Ask the Expert
Protect Yourself from the Con Artist
The Federal Trade Commission (FTC) receives more than half a million complaints of consumer fraud and identity theft on an annual basis. Consumers reported more than $600 million in losses in the past year (average of $350 per person). Internet-related fraud is topping old-school swindles such as vacation scams.
What type of information are con artists trying to obtain?
In the majority of cases, the scammer is trying to obtain your credit card account numbers so they can buy their own goods and services. Recently scammers have been asking for the three-digit number on the back of the credit card; scammers use this number for verification when purchasing over the phone or on the Internet. Scammers are also interested in any other type of personal information: name (including mother’s maiden name) and address, bank account numbers, and personal identification numbers.
Should I carry my Social Security Card?
No. A growing problem is the proliferation of identity theft through the use of a real person’s Social Security number. It’s best to keep your card in a secure place, such as a safe deposit box at your local bank.
What else can I do to protect myself?
If it sounds too good to be true, then it probably is. Individuals, especially senior citizens, need to be wary of offers from strangers. The best protection anyone has is not to provide any personal information over the phone, mail, or Internet unless they initiate the correspondence.
Top 10 Scams of 2006
According to ConsumerAffairs.com, the top 10 scams of 2006 were:
- Fake Lottery Scam. This scam promises the victim they have won thousands of dollars in a foreign lottery; the victim needs to send money to cover the “taxes.”
- Phishing-Vishing Scams. Identity thieves “phish” for a consumer’s personal information, normally by sending a fake e-mail from a bank, credit union, or online payment service requesting account verification.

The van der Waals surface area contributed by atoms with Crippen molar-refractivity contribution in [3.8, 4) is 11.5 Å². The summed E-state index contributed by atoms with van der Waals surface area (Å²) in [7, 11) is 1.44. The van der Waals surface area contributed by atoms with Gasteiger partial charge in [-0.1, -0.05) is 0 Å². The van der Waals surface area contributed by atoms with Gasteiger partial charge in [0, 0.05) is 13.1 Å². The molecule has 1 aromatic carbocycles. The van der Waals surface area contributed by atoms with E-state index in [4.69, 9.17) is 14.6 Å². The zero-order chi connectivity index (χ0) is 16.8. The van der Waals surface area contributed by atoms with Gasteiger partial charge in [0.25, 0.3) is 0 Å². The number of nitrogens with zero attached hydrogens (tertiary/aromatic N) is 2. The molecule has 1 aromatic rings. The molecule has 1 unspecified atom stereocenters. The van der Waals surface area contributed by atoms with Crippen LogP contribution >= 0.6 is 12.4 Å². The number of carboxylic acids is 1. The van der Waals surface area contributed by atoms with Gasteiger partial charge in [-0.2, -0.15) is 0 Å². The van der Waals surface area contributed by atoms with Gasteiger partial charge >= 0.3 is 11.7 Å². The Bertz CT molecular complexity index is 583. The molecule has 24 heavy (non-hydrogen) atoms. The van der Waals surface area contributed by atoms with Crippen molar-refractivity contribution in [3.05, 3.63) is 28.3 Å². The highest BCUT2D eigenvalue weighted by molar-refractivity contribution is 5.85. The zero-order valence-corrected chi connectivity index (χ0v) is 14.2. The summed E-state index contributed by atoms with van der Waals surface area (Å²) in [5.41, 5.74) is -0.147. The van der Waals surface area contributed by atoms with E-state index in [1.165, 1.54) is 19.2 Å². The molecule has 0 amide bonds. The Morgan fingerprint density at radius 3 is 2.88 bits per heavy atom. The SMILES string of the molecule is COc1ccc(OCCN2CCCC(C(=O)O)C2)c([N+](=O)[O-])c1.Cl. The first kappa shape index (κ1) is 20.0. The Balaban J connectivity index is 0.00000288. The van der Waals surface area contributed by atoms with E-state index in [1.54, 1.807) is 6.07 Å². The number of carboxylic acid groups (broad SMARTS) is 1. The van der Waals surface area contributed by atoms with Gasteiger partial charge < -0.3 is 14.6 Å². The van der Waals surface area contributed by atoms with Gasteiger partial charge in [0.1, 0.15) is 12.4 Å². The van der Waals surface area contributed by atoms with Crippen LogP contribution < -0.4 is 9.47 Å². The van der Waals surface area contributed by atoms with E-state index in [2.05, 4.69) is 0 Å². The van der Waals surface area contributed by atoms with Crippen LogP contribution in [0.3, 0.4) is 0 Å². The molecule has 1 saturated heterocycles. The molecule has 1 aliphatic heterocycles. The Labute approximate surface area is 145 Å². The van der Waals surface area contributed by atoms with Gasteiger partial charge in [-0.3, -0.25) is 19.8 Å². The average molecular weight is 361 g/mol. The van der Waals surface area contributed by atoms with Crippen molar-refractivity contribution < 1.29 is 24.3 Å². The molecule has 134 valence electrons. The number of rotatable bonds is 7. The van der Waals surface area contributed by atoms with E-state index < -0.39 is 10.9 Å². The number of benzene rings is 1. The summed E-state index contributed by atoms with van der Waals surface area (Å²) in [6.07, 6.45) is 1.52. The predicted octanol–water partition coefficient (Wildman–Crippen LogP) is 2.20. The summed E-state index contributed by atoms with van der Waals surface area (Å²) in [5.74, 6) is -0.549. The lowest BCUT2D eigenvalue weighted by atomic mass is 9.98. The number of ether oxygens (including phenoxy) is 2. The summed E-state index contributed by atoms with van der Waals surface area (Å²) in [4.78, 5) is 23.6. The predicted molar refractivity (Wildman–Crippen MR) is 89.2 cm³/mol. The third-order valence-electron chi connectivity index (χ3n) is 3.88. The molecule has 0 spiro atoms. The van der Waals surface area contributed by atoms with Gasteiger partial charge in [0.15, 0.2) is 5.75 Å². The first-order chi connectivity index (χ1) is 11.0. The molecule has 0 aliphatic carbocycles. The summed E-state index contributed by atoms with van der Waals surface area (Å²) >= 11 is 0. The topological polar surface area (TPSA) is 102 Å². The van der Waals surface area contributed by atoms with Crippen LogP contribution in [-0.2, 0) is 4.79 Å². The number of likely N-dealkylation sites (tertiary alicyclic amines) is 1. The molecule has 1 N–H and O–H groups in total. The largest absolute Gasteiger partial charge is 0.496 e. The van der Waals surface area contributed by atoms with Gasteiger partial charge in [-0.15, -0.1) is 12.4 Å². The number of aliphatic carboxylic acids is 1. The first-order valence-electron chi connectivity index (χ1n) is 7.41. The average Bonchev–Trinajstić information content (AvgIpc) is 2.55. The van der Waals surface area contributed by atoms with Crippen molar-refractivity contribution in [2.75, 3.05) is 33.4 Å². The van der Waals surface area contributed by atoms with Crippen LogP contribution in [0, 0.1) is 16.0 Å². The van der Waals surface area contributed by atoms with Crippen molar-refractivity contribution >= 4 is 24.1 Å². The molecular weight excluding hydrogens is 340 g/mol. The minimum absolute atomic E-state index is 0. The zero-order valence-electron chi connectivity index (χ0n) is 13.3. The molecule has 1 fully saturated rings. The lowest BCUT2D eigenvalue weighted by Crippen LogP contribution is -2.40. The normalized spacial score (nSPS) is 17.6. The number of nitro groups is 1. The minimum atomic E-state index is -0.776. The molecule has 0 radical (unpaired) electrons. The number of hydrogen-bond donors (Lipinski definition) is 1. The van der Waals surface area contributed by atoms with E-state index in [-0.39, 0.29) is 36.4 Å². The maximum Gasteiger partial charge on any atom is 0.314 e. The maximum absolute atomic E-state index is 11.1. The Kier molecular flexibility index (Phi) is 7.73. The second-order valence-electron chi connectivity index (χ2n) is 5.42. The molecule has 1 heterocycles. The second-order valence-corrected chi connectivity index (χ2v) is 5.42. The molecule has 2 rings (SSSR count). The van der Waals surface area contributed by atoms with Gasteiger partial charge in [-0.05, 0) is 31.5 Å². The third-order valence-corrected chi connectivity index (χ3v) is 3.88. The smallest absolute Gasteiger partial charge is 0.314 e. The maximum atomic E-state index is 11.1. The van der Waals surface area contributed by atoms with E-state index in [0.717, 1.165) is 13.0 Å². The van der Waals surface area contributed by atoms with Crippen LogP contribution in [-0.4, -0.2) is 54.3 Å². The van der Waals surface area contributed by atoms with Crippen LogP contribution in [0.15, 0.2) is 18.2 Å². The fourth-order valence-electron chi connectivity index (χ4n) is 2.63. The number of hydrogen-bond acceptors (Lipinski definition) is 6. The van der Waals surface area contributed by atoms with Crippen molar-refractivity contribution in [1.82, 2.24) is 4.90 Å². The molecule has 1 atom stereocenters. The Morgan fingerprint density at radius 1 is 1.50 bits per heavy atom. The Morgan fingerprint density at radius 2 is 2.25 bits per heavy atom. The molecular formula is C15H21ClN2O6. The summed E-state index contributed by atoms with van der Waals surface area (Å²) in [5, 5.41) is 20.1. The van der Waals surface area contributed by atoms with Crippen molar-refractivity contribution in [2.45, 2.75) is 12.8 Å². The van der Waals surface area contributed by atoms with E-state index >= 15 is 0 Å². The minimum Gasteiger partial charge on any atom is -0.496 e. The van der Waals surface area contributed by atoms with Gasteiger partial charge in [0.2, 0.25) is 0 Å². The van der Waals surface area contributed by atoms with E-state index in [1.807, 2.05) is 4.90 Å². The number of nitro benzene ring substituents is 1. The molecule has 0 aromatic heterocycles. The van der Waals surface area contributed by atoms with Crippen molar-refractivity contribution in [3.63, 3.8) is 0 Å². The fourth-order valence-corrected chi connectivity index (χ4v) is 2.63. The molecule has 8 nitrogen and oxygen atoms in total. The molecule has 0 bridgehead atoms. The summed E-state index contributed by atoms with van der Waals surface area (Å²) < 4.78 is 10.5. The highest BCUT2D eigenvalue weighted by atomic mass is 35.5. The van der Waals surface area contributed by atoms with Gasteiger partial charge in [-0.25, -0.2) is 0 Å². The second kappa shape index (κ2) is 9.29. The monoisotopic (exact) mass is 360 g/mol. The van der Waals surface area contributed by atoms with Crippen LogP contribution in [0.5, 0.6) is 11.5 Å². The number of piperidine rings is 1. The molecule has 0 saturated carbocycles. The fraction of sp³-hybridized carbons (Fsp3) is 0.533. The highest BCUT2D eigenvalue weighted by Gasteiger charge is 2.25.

- Phony Job Scam. Employment offers done online without a formal interview are ripe for fraud.
- Negative Option Scams. These scams offer free goods or services, but those who accept are automatically signed up for something.
- Nigerian 419 Scams. This scam continues to make the list because victims continue to send money to a foreign country (recently Nigeria ) for a promise of a higher return.
Pump & Dump Scam. Scammers e-mail hot stock tips to unsuspecting victims. The victims buy the stocks, thus raising the stock price, and then the scammer sells for a profit (and a loss to the victim).
Bogus Fuel-Saving Devices. Many products that claim to save fuel don’t work, or worse, may damage your car engine.
Grandparents Scam. Grandparents are contacted on the phone by someone claiming to be their family member, who then coerces them to send money.
Oprah Ticket Scam. Victims receive e-mails that they could win tickets to The Oprah Winfrey Show after submitting personal information.
Craigslist Scam. This new version of the fake check scam is marketed on craigslist.org. Victims receive a phony check from one party and send a real check of their own money to another.